JP sharing his deeply personal genocide experiences, and helping us imagine the unimaginable.  In Kibuye, Rwanda we walked through the market in his village, realizing that many of the ‘nice’ merchants has been directly involved in slaughtering their friends and family; and seeing his home and the houses of the neighbors still living there, who had murdered his family. This surrealistic scene also hit me at a soccer game the first night in Kigali – ‘normal’ people cheering their teams – how did they become mass murderers?


Gorillas – Being face to face with these massive ‘cousins’ in the wild in Rwanda is definitely a top life experience.


Kumbh Mela, Allahabad, India– Being in the midst of millions of Pilgrims coming from all over India, and thousands of Sadhus, or wise men, the first night photographing everybody walking around in a cloud of DDT, the 2am bathing day wanderings with the Sagers and being swarmed by hundreds of naked, ash covered Nagas racing in a stoned frenzy to the river.


Ulagalla Resort – The ultimate Peace Dividend in Sri Lanka –developed immediately after the war, the only Sri Lankan hotel included in a TripAdvisor Top Ten list, and for us coming at the perfect time when we needed a break. We took walks, did bicycle explorations, watched fisherman at sunset and took a morning kayak to see and photograph birds, and spent 3 days of eating our Anniversary cake, which we first got at a magical anniversary dinner on their Observation Deck.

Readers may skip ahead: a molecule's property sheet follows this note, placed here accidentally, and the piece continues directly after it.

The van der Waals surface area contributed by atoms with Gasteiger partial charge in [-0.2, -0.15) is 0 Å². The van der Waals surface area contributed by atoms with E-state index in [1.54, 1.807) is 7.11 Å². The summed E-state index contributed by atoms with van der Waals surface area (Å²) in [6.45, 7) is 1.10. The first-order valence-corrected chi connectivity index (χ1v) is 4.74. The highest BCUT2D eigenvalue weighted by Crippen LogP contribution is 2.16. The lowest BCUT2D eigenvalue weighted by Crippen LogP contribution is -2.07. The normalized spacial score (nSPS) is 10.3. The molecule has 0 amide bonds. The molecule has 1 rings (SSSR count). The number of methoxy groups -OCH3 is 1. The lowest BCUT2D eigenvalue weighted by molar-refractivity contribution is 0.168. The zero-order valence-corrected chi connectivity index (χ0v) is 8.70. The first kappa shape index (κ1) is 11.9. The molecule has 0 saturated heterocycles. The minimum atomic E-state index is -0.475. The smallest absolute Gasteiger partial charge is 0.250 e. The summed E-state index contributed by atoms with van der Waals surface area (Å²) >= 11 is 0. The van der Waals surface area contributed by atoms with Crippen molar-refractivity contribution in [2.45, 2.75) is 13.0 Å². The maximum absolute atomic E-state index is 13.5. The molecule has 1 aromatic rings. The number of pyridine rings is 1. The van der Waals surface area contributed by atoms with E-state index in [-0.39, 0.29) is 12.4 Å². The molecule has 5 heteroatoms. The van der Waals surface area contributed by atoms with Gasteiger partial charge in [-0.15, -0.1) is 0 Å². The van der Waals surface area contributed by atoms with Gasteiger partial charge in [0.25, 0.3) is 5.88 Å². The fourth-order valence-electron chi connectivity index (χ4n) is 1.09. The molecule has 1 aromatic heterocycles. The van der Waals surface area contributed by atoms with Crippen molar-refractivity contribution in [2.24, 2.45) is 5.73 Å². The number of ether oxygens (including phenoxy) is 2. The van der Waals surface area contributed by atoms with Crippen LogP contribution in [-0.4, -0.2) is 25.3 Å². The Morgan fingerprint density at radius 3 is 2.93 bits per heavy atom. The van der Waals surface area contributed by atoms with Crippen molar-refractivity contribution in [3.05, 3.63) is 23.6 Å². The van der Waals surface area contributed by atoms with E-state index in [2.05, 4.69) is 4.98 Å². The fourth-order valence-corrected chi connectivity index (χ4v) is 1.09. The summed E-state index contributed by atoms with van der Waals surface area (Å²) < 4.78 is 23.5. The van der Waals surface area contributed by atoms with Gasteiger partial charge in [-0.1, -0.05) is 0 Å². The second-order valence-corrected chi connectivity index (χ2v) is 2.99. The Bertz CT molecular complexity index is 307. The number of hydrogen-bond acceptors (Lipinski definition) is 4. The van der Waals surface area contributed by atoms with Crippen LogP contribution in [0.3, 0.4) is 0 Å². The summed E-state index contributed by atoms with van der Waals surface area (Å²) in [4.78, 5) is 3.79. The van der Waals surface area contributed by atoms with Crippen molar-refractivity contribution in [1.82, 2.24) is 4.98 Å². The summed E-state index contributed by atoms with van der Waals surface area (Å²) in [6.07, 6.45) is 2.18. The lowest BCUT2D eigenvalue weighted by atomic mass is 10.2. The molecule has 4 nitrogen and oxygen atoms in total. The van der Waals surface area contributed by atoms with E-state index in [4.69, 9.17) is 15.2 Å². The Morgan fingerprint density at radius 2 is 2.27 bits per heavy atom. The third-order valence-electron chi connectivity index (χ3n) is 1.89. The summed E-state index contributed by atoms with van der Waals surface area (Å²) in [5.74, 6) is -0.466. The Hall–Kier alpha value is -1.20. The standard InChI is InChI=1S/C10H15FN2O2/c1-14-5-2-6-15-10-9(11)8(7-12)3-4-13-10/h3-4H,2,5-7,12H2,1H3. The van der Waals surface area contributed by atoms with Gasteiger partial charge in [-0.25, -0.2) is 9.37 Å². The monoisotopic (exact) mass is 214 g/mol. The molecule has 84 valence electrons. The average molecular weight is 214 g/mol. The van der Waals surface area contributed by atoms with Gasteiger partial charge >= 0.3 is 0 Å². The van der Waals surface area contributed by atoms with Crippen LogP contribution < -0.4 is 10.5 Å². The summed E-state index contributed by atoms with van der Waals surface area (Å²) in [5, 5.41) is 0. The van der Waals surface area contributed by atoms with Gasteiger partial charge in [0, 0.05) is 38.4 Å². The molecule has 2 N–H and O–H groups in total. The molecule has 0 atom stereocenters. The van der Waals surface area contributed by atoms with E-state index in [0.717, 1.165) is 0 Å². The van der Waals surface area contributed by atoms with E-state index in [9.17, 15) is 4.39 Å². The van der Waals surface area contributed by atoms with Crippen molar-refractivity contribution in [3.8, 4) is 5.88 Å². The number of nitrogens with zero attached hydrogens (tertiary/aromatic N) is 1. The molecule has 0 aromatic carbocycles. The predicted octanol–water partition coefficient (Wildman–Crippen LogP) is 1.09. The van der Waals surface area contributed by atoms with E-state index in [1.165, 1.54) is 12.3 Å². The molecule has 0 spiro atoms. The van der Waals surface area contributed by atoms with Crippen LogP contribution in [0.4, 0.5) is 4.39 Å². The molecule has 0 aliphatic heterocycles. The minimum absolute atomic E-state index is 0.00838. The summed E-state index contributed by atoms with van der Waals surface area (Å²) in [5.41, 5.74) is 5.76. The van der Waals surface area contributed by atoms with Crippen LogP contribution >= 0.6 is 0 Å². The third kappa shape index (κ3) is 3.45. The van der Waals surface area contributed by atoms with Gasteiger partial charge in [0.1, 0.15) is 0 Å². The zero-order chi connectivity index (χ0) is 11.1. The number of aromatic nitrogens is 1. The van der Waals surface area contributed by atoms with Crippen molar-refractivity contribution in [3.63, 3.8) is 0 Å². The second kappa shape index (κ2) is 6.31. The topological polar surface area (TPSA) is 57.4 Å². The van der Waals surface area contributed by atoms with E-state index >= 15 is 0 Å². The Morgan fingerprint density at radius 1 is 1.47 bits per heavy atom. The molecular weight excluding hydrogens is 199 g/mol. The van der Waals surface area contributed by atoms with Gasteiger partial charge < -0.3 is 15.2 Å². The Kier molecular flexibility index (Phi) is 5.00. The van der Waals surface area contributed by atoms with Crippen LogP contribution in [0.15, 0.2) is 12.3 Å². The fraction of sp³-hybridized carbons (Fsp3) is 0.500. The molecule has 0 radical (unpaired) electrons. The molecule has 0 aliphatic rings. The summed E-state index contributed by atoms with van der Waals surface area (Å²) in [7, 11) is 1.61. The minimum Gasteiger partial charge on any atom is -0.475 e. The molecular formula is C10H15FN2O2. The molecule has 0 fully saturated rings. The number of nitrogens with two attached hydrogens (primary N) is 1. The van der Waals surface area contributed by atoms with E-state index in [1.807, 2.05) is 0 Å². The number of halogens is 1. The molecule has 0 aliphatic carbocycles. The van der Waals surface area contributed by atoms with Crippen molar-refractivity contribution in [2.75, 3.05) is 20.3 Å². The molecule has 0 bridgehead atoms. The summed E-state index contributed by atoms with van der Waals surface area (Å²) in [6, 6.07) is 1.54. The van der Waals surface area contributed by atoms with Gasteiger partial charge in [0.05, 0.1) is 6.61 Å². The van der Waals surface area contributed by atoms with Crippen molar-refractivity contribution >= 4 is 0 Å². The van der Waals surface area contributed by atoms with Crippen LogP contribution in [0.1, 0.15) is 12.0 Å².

Spending time with the Maharana of Udaipur, India in his amazing palace to brainstorm ways of working together to improve lives in that region of Rajasthan, which his family has been Custodian of the region through over 70 generations and 1400 years.

Really joining celebrations – There is something about being a foreigner with a camera which I experience as license to be in the middle of everything going on, rather than a well behaved bystander – being the only white face in the Tweede Nuwe Jaar (Second New Year) parade and celebration in Cape Town, and being invited to climb onto the parade floats with the most esteemed Hindu Sadhus at the Kumbh Mela procession (our guide said people did good deeds for a lifetime to achieve that honor – ignorance is bliss!)

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In greater Kruger National Park, South Africa – coming upon a pride of resting lions at night, who gave blood curdling roars.  (I know that for some inexplicable reason we were ‘safe’ from these apex predators in our open sided jeep, but really…)


The slow pace of traveling by houseboat in the Backwaters of Kerala.

Mumbai-with its overall intensity and contrasts, from arriving to Suki’s Protocol Officer and a sumptuous dinner in his amazing home and another with YPOers leading many of India’s major companies, to touring the slums and largest open laundry in the world, and the magnificent Hotel Oberoi as our oasis from the frenzy.

In Jaffna, northern Sri Lanka, heart of Tamil Tigers during the war, befriending the officer sent to check out and potentially punish us for taking photos.  Once he became convinced we were not with an NGO there to embarrass the government, we became buddies and I took our picture together!

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Watching groups of monkeys diving from the trees into the lake at Cinnamon Lodge – I never knew they could swim!